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Kotlet Schabowy is a Polish-style Breaded Cutlet, made of pork loin (called ‘schab’ in Polish).
The recipe involves pounding a piece of meat into tender submission, and then submerging it in milky, oniony brine – ideally overnight. The next day, the meat gets lightly coated in a flour, egg and breadcrumb mixture, and then quickly pan-fried.
The breading gives these cutlets the crispiest golden exterior; while hiding a soft, satisfyingly meaty interior. Served with young potatoes and a refreshing cucumber salad, it makes a wonderful dinner combo.
For the full list of ingredients & detailed instructions, please see the recipe card at the end of this post. But before you scroll, there’s important stuff to know below.
It may be hard to believe, but one of the most popular dishes of Polish cuisine has a relatively short history.
Schabowy made its first appearance on the Polish tables only sometime in the 19th century. Most likely, it was a budget-friendly answer to the original (veal-based) Viennese schnitzel.
However, Schabowy’s popularity only peaked some decades later. After World War II, as a part of the Communist economic plan, pork became one of the pillars of local agriculture.
At that difficult time, Schabowy became the symbol of ultimate luxury.
Today, even though pork loin is readily available in any store, this Polish-style Pork Cutlet has kept its cult status. When cooked with love and care (like we’re cooking over here), it makes a wonderful, classic Sunday meal.
Do you need any special ingredients or equipment to make this Pork Cutlet?
No, everything should be easily available in any major store.
You’ll need 2 pounds of boneless pork loin (or loin chops). As much as I encourage frugal shopping – in this case, it’s really worth spending a bit more for a higher-quality meat.
🇵🇱 In Poland, ask the butcher for a loin of Puławska, Złotnicka or Mangalica (Mangalitsa) breeds.
🌍 Internationally, if you can find pasture-raised pork, you’re golden!
What should you serve with Schabowy?
Schabowy is traditionally served with potatoes – either boiled, roasted or mashed; often garnished with freshly chopped dill or parsley. You could also serve it with potato fries or wedges.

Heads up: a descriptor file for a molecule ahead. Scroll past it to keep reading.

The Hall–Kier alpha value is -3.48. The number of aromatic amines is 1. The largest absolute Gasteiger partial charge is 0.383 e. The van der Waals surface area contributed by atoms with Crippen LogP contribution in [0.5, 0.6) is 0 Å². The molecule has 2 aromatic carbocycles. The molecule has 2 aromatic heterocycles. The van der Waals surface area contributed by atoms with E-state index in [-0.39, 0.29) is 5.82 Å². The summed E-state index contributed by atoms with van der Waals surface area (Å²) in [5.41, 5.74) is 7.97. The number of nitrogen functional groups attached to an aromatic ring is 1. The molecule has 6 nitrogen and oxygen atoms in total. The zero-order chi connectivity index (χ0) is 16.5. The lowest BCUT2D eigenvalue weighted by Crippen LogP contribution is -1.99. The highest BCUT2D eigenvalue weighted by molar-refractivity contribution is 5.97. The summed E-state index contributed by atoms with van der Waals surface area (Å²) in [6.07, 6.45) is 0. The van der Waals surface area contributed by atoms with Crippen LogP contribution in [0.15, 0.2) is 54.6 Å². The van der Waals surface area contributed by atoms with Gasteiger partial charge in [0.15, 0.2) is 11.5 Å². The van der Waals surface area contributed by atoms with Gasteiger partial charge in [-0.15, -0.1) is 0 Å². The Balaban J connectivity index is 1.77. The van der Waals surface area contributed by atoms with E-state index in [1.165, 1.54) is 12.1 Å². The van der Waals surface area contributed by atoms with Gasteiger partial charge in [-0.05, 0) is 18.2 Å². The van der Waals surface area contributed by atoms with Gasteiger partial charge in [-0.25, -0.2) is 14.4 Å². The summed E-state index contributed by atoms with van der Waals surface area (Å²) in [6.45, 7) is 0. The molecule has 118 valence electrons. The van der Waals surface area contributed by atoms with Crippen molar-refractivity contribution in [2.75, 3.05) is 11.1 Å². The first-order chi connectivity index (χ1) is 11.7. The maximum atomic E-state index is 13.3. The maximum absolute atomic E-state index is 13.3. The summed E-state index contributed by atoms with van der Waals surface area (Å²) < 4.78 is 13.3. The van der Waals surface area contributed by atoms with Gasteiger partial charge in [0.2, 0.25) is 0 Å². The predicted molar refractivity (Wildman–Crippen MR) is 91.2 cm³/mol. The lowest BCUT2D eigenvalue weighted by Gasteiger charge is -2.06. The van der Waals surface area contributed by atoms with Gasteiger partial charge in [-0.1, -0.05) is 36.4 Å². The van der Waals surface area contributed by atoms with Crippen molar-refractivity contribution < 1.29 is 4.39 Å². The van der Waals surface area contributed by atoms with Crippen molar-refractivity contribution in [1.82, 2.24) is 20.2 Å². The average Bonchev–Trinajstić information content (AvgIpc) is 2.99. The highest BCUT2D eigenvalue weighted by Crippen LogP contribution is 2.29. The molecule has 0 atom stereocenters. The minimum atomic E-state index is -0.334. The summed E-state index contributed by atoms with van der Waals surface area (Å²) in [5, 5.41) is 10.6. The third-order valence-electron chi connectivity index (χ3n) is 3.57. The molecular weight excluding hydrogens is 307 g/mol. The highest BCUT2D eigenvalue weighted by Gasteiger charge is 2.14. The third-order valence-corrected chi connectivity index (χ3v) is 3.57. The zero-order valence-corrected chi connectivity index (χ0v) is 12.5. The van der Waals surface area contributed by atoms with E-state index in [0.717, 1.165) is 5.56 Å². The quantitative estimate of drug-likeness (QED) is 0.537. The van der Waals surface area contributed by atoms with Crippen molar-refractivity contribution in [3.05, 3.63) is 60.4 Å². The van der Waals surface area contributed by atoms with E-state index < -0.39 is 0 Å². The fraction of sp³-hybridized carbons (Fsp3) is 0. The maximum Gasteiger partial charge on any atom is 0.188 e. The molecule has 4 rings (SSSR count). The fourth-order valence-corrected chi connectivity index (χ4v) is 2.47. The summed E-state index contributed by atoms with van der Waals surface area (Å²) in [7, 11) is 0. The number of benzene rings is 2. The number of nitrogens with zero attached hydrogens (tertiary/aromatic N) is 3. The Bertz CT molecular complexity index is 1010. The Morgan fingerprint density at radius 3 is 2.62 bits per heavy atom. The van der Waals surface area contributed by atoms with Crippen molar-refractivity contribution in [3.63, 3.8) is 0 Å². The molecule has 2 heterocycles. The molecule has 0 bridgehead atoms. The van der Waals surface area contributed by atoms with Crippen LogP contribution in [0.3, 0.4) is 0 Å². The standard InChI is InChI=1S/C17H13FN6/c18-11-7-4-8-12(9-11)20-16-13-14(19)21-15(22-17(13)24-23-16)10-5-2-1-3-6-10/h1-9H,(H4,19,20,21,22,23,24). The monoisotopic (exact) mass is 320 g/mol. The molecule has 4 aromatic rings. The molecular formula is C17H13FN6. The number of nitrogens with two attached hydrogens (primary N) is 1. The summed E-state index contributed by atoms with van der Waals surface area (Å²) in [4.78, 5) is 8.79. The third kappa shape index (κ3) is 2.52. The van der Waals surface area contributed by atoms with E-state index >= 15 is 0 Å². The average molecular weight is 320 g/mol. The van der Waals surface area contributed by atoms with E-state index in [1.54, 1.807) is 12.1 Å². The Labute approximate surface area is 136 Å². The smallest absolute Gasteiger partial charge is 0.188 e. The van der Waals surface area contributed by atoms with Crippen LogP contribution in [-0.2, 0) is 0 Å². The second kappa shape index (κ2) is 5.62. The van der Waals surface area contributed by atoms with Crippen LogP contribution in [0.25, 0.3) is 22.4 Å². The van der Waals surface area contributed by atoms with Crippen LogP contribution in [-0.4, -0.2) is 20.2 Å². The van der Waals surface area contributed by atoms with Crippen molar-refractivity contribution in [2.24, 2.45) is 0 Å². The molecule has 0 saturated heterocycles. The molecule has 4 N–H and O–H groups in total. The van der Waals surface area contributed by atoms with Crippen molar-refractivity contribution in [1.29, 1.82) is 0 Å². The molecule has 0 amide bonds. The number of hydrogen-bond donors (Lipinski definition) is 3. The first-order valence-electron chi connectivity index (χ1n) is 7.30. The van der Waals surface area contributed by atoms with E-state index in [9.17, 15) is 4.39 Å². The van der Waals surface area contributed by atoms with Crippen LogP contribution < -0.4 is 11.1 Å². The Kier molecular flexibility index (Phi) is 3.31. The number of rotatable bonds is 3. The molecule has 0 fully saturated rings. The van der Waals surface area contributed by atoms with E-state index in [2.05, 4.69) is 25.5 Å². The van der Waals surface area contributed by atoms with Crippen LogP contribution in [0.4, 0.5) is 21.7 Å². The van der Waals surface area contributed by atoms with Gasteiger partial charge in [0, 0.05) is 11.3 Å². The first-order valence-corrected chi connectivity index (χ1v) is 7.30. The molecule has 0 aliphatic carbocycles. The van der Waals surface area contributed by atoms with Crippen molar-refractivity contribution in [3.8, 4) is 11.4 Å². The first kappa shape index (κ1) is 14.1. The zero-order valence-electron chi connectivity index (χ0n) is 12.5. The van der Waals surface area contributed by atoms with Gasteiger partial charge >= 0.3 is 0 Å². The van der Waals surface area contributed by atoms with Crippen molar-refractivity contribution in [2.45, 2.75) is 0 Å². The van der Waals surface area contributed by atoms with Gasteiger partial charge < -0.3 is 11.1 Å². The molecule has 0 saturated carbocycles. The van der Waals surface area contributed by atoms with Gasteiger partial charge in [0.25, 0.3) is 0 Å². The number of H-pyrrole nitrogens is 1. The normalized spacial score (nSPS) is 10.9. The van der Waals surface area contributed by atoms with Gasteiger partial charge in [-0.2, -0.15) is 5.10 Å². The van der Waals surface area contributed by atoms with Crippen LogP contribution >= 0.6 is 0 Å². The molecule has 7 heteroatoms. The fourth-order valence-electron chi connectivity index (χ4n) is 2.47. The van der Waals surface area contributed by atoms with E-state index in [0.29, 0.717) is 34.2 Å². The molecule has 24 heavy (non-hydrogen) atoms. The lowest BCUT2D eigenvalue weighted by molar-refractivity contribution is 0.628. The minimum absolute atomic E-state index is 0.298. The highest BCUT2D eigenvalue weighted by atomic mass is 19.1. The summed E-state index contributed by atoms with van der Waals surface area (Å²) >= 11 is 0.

Other popular veggie sides include: Mizeria (Cucumber salad), Dill Pickles, warm grated beetroots, oven-roasted veggies, carrots and peas, braised and fried sauerkraut or braised sweet cabbage (red or green).
Leftover Schabowy can be used in sandwiches, between two layers of bread, with a dollop of mustard and a few lettuce leaves.
Sauces: In Poland, we don’t usually offer any sauces with Schabowy – the crispy layer of crust tends to turn soggy when it’s accompanied by a wet sauce. But if you would like to add some anyway, I would suggest hollandaise, creamy mushroom sauce or a spoonful of homemade mayo.
You could also simply deglaze the pan after frying, with a heaped spoon of sour cream and a splash of stock. Add some salt and chopped dill, and a quick sauce is made.
I hear reports (from across the pond) that the ranch sauce is a popular choice as well.
Drinks: In terms of beverages, these Pork Cutlets pair well with Kompot (homemade fruit drink), Polish beer or fruit juices. If you would like to serve it with wine, Polish sommeliers recommend dry whites.
Can you make these Polish-style Pork Cutlets another way?
Yes. The milk-brining process could be skipped, but it really makes a difference – so I do encourage you to try it.
You could also omit the flour, and go directly with beaten egg and breadcrumbs. Classic breadcrumbs can be replaced with panko, crushed cornflakes or ground nuts.
And while frying in lard can sound weird, it really adds more flavour. Clarified butter is a good choice too. Alternatively, you could use any other neutral cooking oil, such as canola.
As for air-frying: I haven’t tried it yet, but don’t see why it wouldn’t work. Perhaps only the cutlet’s size would be limiting, but you could make them smaller.
What diets is this Schabowy suitable for?
This recipe is suitable for a traditional diet. If you would like to make it gluten-free, try using gluten-free breadcrumbs.
How long can you keep this Pork Cutlet in the fridge?
Once you’ve served these Pork Cutlets, don’t leave them out for more than 3-4 hours.
To refrigerate, allow any leftovers to cool completely. Then wrap them in cling film or move them into a container with a lid. Store in the fridge for up to 3-4 days.
Can I freeze this Schabowy?
Yes you can, some home cooks even say they can’t even taste the difference.